Mariano Rivera closes Hall of Fame induction ceremony as 1st player unanimously voted in

For Mariano Rivera, it was the culmination of a storied career.

Rivera, the career saves leader and the first player unanimously voted into the Hall by the Baseball Writers’ Association of America, was greeted by chants of his name from the adoring crowd as he stepped to the podium in a fitting close to Sunday’s ceremony in Cooperstown, N.Y. The longtime New York Yankee spoke in both English and at the end in Spanish, rarely looking down at the speech he had prepared.

“I think I choose that because sometimes you write words and it doesn’t sound right,” Rivera said. “But, when you come from the heart, it comes right. My intention was always to speak from the heart.”

National Baseball Hall of Fame inductee Mariano Rivera speaking at the Clark Sports Center on Sunday in Cooperstown, N.Y. (AP Photo/Hans Pennink)

National Baseball Hall of Fame inductee Mariano Rivera speaking at the Clark Sports Center on Sunday in Cooperstown, N.Y. (AP Photo/Hans Pennink)

Rivera and fellow closer Lee Smith, starters Mike Mussina and Roy Halladay, and designated hitters Edgar Martinez and Harold Baines were celebrated on a sun-splashed afternoon. A crowd estimated at 55,000, the second-largest for an induction ceremony, quickly made Rivera feel at peace.

“You’re special for me,” said Rivera, who said he left his native Panama in 1990 unable to speak English. “Thank you for your help. Latin American fans, thank you. Thank you for loving me. I’m so humbled and blessed to receive this incredible honor. God bless you all.”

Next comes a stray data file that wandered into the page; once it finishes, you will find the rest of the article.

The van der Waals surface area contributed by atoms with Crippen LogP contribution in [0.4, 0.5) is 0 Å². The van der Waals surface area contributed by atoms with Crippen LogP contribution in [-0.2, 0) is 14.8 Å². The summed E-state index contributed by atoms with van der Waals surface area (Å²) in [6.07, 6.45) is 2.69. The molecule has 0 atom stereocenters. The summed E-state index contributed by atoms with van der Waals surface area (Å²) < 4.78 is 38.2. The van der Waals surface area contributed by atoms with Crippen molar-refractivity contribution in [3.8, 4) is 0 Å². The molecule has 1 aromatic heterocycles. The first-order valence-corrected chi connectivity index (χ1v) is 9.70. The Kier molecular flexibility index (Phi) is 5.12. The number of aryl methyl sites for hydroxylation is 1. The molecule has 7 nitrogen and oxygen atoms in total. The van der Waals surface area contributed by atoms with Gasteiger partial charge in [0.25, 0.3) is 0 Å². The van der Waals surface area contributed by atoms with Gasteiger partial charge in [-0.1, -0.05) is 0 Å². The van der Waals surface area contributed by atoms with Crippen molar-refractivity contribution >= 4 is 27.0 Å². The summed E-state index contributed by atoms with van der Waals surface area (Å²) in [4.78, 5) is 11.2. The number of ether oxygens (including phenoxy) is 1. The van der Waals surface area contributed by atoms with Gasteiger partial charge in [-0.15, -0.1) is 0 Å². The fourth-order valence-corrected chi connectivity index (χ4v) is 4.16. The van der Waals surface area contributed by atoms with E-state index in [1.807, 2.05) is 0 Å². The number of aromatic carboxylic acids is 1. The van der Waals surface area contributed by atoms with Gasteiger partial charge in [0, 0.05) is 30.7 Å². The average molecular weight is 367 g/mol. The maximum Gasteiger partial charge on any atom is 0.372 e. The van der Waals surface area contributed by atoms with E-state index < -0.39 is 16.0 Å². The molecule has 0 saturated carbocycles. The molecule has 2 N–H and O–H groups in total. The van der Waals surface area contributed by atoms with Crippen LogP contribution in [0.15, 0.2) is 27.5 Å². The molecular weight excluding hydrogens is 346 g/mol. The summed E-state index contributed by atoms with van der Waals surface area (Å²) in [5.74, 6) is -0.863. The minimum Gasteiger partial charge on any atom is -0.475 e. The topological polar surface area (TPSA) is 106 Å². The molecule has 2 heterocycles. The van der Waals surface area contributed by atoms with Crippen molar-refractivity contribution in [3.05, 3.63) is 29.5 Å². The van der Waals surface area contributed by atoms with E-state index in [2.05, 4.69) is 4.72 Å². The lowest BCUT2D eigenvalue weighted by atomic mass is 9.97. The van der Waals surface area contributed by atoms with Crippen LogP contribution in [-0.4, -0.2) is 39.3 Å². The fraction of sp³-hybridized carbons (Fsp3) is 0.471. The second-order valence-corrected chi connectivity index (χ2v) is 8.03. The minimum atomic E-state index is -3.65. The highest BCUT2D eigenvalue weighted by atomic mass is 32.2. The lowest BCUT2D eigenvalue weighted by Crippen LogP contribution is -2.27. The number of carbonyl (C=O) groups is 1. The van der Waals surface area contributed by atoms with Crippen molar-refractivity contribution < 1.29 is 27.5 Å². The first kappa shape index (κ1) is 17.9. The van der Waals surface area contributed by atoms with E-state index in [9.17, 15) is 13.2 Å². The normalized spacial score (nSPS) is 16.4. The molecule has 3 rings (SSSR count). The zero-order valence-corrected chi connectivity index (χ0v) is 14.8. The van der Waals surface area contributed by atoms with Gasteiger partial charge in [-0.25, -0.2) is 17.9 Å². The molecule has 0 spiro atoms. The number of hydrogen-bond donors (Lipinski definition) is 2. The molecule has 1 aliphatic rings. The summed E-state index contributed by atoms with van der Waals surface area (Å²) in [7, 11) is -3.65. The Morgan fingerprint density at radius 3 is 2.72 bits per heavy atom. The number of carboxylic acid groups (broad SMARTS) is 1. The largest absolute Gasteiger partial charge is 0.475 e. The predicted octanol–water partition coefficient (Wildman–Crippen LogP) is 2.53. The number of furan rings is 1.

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National Baseball Hall of Fame and Museum President Tim Mead, left, with inductee Mariano Rivera on Sunday in Cooperstown. (AP Photo/Hans Pennink)

National Baseball Hall of Fame and Museum President Tim Mead, left, with inductee Mariano Rivera on Sunday in Cooperstown. (AP Photo/Hans Pennink)

As a child, Rivera said he'd dreamed of being a soccer player in the mold of the great Brazilian star, Pelé. Instead, he found his niche on a baseball mound and finished his career with 652 saves.

He pitched 19 seasons in the major leagues, all with the Yankees, and retired with 952 games finished — also a record.

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A 13-time All-Star, Rivera helped the Yankees win five World Series titles and seven American League pennants.

“To the fans, you guys always pushed me to be the best,” he said. “When I was at Yankee Stadium pitching, it felt like I was pitching with 55,000 people throwing one pitch after another. Without your support, I cannot do it. You guys came to see me succeed.”